Mesa is studying whether an old post office building can become the site of a third museum in the downtown area.
The city is considering how to use the old federal building at 26 N. Macdonald, which for several years has been used to store library books and museum artifacts. A $25,000 study will determine what the building could be used for and how much it would cost to update the building.
The building would be a likely new home for the Mesa Historical Museum, which is running out of money to operate in the old Lehi School that it owns.
That museum has been looking to move to a more visible location for years, said Vic Linoff, president of the Mesa Historical Society’s board of directors.
“I think it’s been a given that if the museum is going to move into the downtown, that this would be the right home for it,” Linoff said. “Now we’re going to see if that’s really the case.”
To study the possibility, the city will gather officials from the historical society and the existing downtown Arizona Museum for Youth and Arizona Museum of Natural History. They’ll discuss their individual and collective needs for space in downtown.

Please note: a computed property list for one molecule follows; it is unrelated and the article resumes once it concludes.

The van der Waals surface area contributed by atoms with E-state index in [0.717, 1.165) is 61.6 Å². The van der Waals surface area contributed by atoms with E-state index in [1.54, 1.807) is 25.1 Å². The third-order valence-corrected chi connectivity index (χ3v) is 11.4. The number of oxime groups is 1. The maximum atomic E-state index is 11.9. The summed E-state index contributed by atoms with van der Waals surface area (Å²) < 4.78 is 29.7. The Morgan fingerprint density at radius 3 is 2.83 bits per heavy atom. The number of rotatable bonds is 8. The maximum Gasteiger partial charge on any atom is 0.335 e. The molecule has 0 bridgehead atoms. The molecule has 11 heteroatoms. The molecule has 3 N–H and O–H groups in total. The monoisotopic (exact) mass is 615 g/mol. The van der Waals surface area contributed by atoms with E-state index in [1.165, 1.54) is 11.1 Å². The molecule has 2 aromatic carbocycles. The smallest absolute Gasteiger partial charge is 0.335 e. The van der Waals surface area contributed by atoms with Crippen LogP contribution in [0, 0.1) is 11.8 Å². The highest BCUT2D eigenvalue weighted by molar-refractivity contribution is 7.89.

The city also must find out if the building can be reconfigured to hold exhibits. One part of the building opened in 1936, and a 1960 addition was constructed at a slightly different level, which could limit the structure’s use. Numerous interior office walls have made the building a rabbit’s warren, Linoff said, and it’s not clear what can be removed to open up the 12,100-square-foot area.
“Can you create enough open space for a gallery?” Linoff said. “Some assumptions have been made but nobody is sure.”
The federal government gave the building to the city in 2002, after the city promised to use it for a public amenity like a museum. A 2005 study found it needs about $1.25 million in renovations, but the study will review the needs and update costs.
The study will take six to nine months to complete, said Kari Kent, a deputy city manager.
If the city decided a museum will work in the building, it would likely take years for one to open. The city would probably pay for renovations with a voter-approved bond, and city officials said an election is likely two or more years away because of the poor economy.
The historical museum expects that a new downtown home would improve its visibility, attendance and revenue. It plans to severely limit when it is open to the public to save money but hopes to strike a deal with the city to use the federal building and eventually resume daily access.
The downtown location would also increase Mesa’s cultural scene, said Linoff, by having three museums and an arts center in one locale.
“There’s no other place in the Valley like that,” he said.